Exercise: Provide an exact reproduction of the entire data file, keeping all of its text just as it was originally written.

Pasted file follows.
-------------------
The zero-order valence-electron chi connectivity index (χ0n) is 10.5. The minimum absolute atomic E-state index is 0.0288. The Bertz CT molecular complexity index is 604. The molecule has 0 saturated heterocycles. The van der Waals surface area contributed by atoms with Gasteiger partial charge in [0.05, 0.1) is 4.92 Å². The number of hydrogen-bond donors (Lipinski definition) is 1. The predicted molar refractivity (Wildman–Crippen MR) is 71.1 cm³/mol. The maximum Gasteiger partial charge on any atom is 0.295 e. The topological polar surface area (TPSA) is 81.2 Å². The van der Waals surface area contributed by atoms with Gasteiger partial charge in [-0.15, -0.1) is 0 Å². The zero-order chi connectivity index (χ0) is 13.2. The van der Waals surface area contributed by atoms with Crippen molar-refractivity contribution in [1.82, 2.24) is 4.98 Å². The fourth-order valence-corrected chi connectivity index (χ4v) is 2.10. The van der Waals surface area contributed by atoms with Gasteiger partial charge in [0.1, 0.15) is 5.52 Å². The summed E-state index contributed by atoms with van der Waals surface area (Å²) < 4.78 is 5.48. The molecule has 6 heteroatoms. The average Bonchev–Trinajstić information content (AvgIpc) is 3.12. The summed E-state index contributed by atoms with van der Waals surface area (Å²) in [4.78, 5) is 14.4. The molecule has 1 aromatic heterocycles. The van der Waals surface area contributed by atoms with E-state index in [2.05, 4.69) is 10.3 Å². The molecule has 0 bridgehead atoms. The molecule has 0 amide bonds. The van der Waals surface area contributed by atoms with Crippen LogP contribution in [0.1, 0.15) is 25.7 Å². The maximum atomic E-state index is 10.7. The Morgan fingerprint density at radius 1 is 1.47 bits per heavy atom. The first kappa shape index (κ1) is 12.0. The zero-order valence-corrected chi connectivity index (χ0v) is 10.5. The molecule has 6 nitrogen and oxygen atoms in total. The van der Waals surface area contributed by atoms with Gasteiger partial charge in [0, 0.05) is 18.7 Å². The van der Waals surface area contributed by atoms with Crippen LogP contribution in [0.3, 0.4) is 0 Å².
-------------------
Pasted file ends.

The zero-order valence-electron chi connectivity index (χ0n) is 10.5. The minimum absolute atomic E-state index is 0.0288. The Bertz CT molecular complexity index is 604. The molecule has 0 saturated heterocycles. The van der Waals surface area contributed by atoms with Gasteiger partial charge in [0.05, 0.1) is 4.92 Å². The number of hydrogen-bond donors (Lipinski definition) is 1. The predicted molar refractivity (Wildman–Crippen MR) is 71.1 cm³/mol. The maximum Gasteiger partial charge on any atom is 0.295 e. The topological polar surface area (TPSA) is 81.2 Å². The van der Waals surface area contributed by atoms with Gasteiger partial charge in [-0.15, -0.1) is 0 Å². The zero-order chi connectivity index (χ0) is 13.2. The van der Waals surface area contributed by atoms with Crippen molar-refractivity contribution in [1.82, 2.24) is 4.98 Å². The fourth-order valence-corrected chi connectivity index (χ4v) is 2.10. The van der Waals surface area contributed by atoms with Gasteiger partial charge in [0.1, 0.15) is 5.52 Å². The summed E-state index contributed by atoms with van der Waals surface area (Å²) < 4.78 is 5.48. The molecule has 6 heteroatoms. The average Bonchev–Trinajstić information content (AvgIpc) is 3.12. The summed E-state index contributed by atoms with van der Waals surface area (Å²) in [4.78, 5) is 14.4. The molecule has 1 aromatic heterocycles. The van der Waals surface area contributed by atoms with E-state index in [2.05, 4.69) is 10.3 Å². The molecule has 0 bridgehead atoms. The molecule has 0 amide bonds. The van der Waals surface area contributed by atoms with Crippen LogP contribution in [0.1, 0.15) is 25.7 Å². The maximum atomic E-state index is 10.7. The Morgan fingerprint density at radius 1 is 1.47 bits per heavy atom. The first kappa shape index (κ1) is 12.0. The zero-order valence-corrected chi connectivity index (χ0v) is 10.5. The molecule has 6 nitrogen and oxygen atoms in total. The van der Waals surface area contributed by atoms with Gasteiger partial charge in [0, 0.05) is 18.7 Å². The van der Waals surface area contributed by atoms with Crippen LogP contribution in [0.3, 0.4) is 0 Å².